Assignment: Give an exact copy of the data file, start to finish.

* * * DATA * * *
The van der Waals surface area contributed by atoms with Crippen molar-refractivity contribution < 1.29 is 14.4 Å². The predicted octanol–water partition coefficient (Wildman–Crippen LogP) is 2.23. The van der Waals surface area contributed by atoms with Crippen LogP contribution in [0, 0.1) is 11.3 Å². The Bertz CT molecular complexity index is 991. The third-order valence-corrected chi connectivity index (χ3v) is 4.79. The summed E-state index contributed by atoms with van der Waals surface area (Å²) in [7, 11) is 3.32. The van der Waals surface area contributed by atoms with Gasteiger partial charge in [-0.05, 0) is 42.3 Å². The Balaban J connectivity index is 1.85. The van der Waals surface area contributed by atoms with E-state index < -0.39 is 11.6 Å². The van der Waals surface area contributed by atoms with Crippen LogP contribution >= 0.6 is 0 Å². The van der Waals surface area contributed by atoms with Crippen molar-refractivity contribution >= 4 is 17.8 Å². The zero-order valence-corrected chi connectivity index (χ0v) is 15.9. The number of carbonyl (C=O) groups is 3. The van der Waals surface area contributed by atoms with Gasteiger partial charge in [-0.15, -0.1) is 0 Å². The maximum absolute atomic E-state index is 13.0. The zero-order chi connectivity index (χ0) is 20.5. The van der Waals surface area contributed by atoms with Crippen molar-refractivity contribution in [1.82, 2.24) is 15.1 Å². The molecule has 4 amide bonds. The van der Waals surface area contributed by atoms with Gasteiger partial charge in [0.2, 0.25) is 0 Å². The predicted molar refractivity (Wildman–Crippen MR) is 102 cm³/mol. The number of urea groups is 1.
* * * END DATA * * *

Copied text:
The van der Waals surface area contributed by atoms with Crippen molar-refractivity contribution < 1.29 is 14.4 Å². The predicted octanol–water partition coefficient (Wildman–Crippen LogP) is 2.23. The van der Waals surface area contributed by atoms with Crippen LogP contribution in [0, 0.1) is 11.3 Å². The Bertz CT molecular complexity index is 991. The third-order valence-corrected chi connectivity index (χ3v) is 4.79. The summed E-state index contributed by atoms with van der Waals surface area (Å²) in [7, 11) is 3.32. The van der Waals surface area contributed by atoms with Gasteiger partial charge in [-0.05, 0) is 42.3 Å². The Balaban J connectivity index is 1.85. The van der Waals surface area contributed by atoms with E-state index < -0.39 is 11.6 Å². The van der Waals surface area contributed by atoms with Crippen LogP contribution >= 0.6 is 0 Å². The van der Waals surface area contributed by atoms with Crippen molar-refractivity contribution >= 4 is 17.8 Å². The zero-order valence-corrected chi connectivity index (χ0v) is 15.9. The number of carbonyl (C=O) groups is 3. The van der Waals surface area contributed by atoms with Gasteiger partial charge in [-0.15, -0.1) is 0 Å². The maximum absolute atomic E-state index is 13.0. The zero-order chi connectivity index (χ0) is 20.5. The van der Waals surface area contributed by atoms with Crippen molar-refractivity contribution in [1.82, 2.24) is 15.1 Å². The molecule has 4 amide bonds. The van der Waals surface area contributed by atoms with Gasteiger partial charge in [0.2, 0.25) is 0 Å². The predicted molar refractivity (Wildman–Crippen MR) is 102 cm³/mol. The number of urea groups is 1.